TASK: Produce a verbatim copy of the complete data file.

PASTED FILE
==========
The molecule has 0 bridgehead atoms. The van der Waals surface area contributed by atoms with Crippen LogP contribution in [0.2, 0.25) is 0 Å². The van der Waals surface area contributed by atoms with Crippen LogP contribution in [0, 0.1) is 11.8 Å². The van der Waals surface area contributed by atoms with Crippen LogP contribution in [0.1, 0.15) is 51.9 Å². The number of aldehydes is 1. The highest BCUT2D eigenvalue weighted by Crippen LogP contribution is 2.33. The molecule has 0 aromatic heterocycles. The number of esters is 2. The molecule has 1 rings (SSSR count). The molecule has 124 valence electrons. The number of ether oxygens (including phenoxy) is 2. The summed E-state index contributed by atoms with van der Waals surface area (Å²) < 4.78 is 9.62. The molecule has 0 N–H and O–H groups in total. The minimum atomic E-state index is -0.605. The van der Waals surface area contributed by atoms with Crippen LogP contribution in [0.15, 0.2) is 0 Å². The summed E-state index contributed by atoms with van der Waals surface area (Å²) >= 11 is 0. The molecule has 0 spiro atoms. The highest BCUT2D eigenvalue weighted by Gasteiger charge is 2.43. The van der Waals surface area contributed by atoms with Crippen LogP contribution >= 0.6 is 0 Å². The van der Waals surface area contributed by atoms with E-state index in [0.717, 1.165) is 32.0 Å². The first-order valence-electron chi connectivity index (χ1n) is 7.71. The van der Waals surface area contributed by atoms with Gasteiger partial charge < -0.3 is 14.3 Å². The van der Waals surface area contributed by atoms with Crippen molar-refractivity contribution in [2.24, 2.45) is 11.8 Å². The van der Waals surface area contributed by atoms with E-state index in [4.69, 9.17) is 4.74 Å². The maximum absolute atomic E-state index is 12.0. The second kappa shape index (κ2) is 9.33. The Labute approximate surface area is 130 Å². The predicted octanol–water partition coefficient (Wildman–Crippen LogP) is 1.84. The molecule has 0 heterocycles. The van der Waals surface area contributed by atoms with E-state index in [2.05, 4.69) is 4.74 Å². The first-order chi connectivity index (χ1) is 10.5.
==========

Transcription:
The molecule has 0 bridgehead atoms. The van der Waals surface area contributed by atoms with Crippen LogP contribution in [0.2, 0.25) is 0 Å². The van der Waals surface area contributed by atoms with Crippen LogP contribution in [0, 0.1) is 11.8 Å². The van der Waals surface area contributed by atoms with Crippen LogP contribution in [0.1, 0.15) is 51.9 Å². The number of aldehydes is 1. The highest BCUT2D eigenvalue weighted by Crippen LogP contribution is 2.33. The molecule has 0 aromatic heterocycles. The number of esters is 2. The molecule has 1 rings (SSSR count). The molecule has 124 valence electrons. The number of ether oxygens (including phenoxy) is 2. The summed E-state index contributed by atoms with van der Waals surface area (Å²) < 4.78 is 9.62. The molecule has 0 N–H and O–H groups in total. The minimum atomic E-state index is -0.605. The van der Waals surface area contributed by atoms with Crippen LogP contribution in [0.15, 0.2) is 0 Å². The summed E-state index contributed by atoms with van der Waals surface area (Å²) >= 11 is 0. The molecule has 0 spiro atoms. The highest BCUT2D eigenvalue weighted by Gasteiger charge is 2.43. The van der Waals surface area contributed by atoms with Crippen LogP contribution >= 0.6 is 0 Å². The van der Waals surface area contributed by atoms with E-state index in [0.717, 1.165) is 32.0 Å². The first-order valence-electron chi connectivity index (χ1n) is 7.71. The van der Waals surface area contributed by atoms with Gasteiger partial charge < -0.3 is 14.3 Å². The van der Waals surface area contributed by atoms with Crippen molar-refractivity contribution in [2.24, 2.45) is 11.8 Å². The van der Waals surface area contributed by atoms with E-state index in [4.69, 9.17) is 4.74 Å². The maximum absolute atomic E-state index is 12.0. The second kappa shape index (κ2) is 9.33. The Labute approximate surface area is 130 Å². The predicted octanol–water partition coefficient (Wildman–Crippen LogP) is 1.84. The molecule has 0 heterocycles. The van der Waals surface area contributed by atoms with E-state index in [2.05, 4.69) is 4.74 Å². The first-order chi connectivity index (χ1) is 10.5.